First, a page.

Why Gothenburg is Sweden’s hotspot for business R&D

Female engineer

Investments in R&D in the Gothenburg region have doubled since 2013, with a more dramatic increase seen in recent years. This has helped Gothenburg secure its position as a powerhouse and engine for Swedish innovation. What’s driving the increase?

Companies' innovation efforts are greater in the Gothenburg region than ever before. In fact, more money is invested here than in the entire Stockholm region, which is twice as large in terms of population and private sector employees. The intensity of R&D in Gothenburg is also twice as great as Sweden as a whole.

“We see a clear shift to the west, where Gothenburg has overtaken Stockholm and become the region where companies invest the most money in R&D. In addition, economic growth (GRP) in the Gothenburg region has increased by an average of 4.3 per cent per year for the last ten years, which is almost on par with China’s growth figures,” says Henrik Einarsson, director of Establishment & Investment at Business Region Göteborg.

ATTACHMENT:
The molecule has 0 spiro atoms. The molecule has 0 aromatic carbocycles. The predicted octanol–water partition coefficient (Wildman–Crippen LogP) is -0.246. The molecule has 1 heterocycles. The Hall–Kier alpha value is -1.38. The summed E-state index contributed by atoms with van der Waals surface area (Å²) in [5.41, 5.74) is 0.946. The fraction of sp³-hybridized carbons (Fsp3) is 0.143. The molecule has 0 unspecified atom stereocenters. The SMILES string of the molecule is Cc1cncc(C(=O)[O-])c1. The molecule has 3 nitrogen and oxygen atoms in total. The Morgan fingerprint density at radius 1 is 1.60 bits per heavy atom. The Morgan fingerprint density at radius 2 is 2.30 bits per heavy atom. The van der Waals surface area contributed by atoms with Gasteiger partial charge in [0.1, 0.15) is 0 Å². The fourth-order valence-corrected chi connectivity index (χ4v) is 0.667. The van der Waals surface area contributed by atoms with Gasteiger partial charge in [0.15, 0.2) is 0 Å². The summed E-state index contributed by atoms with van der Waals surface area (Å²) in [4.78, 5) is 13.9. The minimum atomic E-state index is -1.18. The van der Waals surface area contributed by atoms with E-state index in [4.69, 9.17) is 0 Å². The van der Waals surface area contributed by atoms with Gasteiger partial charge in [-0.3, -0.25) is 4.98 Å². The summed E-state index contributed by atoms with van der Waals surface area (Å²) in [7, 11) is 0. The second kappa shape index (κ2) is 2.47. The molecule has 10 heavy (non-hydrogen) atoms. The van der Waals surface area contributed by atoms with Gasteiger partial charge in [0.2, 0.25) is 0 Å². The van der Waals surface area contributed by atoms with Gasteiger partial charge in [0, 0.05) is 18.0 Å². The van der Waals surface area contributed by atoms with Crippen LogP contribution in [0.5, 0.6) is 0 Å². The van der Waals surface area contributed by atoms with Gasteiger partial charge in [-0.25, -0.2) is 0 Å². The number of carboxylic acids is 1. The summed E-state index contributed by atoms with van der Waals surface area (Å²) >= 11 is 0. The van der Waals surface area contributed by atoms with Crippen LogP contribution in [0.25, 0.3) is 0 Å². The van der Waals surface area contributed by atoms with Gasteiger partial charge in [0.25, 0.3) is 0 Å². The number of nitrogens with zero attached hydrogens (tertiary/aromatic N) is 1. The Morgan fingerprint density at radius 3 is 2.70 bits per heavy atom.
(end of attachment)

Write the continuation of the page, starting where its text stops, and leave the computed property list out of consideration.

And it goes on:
What’s the reason for this shift? Henrik Einarsson believes that part of the explanation lies in the major transformation that is underway.

“We believe it’s partly due to the fact that industry in Sweden is now switching to greener production. And much of the industry is located in western Sweden. This transition is driving a lot of investment and R&D efforts from the business community, with businesses wanting to stay ahead and offer world-class products for years to come,” he says.

A new industry is emerging

A clear example of the change that is taking place is seen in the automotive and mobility sector, where companies are now investing large sums of money in R&D, especially in electromobility.